The last unknown part on earth, the South Pole, has finally been surveyed. European scientists have used instruments to the region to map its hidden depths. Known as PolarGAP, the project was largely funded by the European Space Agency (Esa) to gather measurements over an area of Earth that its satellites cannot see, as they generally only fly up to about 83 degrees in latitude. As well as finding previously unknown valleys and mountains, the team says it has acquired important data that will have uses far from Antarctica. Professor René Forsberg from the National Space Institute at the Technical University of Denmark (DTU-Space) said gravity data was fundamental knowledge needed to understand height across the planet. GPS and other satellite systems depended on having a universal reference, he explained. To get its information, the PolarGAP team flew an instrumented Twin-Otter plane across the polar landscape in grid lines that totalled some 30,000km.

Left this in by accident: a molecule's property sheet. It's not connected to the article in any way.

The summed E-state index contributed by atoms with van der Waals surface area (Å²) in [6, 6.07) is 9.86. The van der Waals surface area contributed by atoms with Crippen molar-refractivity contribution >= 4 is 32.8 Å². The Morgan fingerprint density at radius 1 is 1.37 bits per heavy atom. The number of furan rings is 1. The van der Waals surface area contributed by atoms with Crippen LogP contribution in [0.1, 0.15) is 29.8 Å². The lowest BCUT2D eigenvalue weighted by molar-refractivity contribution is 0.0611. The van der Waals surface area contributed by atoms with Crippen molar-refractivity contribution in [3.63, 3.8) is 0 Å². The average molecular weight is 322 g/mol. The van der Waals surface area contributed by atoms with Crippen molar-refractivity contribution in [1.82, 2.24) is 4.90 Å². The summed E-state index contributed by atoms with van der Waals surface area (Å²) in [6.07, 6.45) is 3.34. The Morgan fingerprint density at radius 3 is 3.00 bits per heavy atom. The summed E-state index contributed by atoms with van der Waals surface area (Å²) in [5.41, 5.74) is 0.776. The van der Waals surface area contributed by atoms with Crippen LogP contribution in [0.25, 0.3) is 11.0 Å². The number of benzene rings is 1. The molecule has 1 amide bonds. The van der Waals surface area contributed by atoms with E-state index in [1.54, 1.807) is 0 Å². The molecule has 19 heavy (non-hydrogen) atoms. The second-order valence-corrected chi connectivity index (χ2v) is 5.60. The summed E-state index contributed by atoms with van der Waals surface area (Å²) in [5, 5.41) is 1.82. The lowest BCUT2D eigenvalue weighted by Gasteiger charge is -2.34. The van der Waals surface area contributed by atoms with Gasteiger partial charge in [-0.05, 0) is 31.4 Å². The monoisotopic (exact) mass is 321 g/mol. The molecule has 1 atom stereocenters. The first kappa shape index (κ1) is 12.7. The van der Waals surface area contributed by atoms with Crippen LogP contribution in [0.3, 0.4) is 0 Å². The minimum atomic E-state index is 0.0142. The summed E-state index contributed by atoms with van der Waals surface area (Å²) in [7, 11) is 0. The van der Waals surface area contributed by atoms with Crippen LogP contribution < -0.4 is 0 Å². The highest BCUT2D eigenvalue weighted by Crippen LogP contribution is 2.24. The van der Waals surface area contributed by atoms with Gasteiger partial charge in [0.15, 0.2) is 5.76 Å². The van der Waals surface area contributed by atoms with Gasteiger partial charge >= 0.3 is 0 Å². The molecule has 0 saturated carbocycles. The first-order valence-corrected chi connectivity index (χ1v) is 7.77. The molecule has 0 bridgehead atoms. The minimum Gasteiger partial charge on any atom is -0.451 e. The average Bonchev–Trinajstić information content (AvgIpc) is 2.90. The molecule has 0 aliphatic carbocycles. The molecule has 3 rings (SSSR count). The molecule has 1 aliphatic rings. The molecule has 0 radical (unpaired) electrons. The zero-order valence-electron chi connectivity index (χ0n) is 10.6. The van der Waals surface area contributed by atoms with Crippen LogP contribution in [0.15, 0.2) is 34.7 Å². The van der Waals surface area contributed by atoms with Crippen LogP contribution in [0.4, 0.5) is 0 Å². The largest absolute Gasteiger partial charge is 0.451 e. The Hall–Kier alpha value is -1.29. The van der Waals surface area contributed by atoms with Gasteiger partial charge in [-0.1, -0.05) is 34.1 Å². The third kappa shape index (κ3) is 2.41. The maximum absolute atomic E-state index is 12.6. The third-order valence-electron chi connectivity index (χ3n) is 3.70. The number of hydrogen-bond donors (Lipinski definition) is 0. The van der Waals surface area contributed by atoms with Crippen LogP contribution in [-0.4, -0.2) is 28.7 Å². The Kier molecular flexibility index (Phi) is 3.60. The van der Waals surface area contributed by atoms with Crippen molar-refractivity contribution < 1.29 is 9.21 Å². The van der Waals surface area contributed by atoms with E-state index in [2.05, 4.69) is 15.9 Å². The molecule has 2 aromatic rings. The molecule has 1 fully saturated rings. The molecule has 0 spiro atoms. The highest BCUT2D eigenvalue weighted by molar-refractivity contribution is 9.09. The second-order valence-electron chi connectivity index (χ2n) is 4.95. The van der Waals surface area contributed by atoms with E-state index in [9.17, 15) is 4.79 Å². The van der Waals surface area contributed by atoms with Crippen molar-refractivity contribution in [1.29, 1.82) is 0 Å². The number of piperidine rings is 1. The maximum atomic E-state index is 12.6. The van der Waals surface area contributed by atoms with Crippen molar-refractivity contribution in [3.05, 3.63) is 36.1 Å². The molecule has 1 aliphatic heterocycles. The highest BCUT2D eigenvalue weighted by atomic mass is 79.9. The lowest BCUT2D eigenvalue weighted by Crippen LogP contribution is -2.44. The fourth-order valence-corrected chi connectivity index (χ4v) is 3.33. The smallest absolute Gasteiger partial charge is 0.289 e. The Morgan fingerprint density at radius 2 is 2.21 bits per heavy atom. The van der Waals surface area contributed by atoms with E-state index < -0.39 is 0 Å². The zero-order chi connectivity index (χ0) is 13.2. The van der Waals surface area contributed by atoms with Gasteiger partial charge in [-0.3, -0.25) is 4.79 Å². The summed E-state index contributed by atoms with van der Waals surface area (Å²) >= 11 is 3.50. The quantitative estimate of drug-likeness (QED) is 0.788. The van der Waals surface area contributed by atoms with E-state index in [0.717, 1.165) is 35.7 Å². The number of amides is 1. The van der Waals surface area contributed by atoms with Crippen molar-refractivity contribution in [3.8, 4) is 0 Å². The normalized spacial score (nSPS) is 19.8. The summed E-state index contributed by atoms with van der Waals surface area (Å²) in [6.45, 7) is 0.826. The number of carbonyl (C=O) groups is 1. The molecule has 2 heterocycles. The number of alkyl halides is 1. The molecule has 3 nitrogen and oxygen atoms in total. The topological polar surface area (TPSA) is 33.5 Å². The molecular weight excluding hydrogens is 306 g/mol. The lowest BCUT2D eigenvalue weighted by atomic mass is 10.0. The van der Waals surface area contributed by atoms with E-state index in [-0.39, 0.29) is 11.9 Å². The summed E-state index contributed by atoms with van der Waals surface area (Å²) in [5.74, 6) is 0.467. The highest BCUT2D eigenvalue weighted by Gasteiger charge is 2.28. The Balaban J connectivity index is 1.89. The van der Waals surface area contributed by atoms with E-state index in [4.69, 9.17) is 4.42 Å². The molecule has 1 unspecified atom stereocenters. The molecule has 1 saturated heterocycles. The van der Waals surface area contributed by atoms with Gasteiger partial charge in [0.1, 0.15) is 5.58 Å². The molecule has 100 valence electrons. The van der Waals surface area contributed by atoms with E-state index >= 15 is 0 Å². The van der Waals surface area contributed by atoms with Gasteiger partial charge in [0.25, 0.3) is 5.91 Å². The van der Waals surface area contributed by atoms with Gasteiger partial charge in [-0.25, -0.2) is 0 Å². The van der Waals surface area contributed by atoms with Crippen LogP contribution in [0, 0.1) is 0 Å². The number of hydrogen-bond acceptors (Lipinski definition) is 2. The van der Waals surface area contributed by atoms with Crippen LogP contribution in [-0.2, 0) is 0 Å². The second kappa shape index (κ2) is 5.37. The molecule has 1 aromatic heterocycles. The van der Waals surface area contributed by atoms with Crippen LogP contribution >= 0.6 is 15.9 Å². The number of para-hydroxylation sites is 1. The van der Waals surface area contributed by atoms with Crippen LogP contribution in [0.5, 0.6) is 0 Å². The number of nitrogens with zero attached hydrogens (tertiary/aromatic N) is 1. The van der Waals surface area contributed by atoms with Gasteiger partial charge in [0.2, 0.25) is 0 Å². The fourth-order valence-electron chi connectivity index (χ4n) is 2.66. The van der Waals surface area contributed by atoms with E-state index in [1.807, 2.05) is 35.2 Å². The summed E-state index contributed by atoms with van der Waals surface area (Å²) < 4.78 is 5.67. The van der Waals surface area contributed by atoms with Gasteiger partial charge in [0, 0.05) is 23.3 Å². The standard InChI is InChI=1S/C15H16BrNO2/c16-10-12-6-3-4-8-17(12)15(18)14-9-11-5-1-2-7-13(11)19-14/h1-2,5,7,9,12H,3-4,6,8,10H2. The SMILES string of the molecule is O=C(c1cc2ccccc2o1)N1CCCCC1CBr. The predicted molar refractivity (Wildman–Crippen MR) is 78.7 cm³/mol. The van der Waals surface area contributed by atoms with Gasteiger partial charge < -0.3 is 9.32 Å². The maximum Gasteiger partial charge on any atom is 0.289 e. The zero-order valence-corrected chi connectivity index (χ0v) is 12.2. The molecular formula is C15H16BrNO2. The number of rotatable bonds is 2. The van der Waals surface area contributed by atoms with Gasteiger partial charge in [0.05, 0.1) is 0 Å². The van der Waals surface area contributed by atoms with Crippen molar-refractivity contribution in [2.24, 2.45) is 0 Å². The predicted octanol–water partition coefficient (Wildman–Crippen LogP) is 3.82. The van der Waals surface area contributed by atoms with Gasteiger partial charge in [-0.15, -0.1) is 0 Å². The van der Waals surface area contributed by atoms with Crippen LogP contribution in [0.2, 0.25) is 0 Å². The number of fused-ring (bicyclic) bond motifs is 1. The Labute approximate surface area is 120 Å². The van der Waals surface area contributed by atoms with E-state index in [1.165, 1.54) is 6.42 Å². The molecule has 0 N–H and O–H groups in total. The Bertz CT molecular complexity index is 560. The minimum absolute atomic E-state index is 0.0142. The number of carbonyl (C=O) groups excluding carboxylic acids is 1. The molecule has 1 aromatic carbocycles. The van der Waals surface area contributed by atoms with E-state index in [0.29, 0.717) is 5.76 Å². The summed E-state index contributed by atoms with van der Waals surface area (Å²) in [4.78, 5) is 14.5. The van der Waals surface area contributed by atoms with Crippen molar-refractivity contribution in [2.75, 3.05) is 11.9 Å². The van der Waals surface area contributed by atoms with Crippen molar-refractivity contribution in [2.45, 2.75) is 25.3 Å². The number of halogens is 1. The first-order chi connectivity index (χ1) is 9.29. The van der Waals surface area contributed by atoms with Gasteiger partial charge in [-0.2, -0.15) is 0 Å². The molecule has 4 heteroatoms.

As well as gravity and magnetic sensors, the airborne campaign carried a radar and a laser altimeter.
The radar provides insights on the layers and total thickness of the ice sheet. It also maps the shape of the rockbed and gives some information on the movement of water at the ice-rock interface.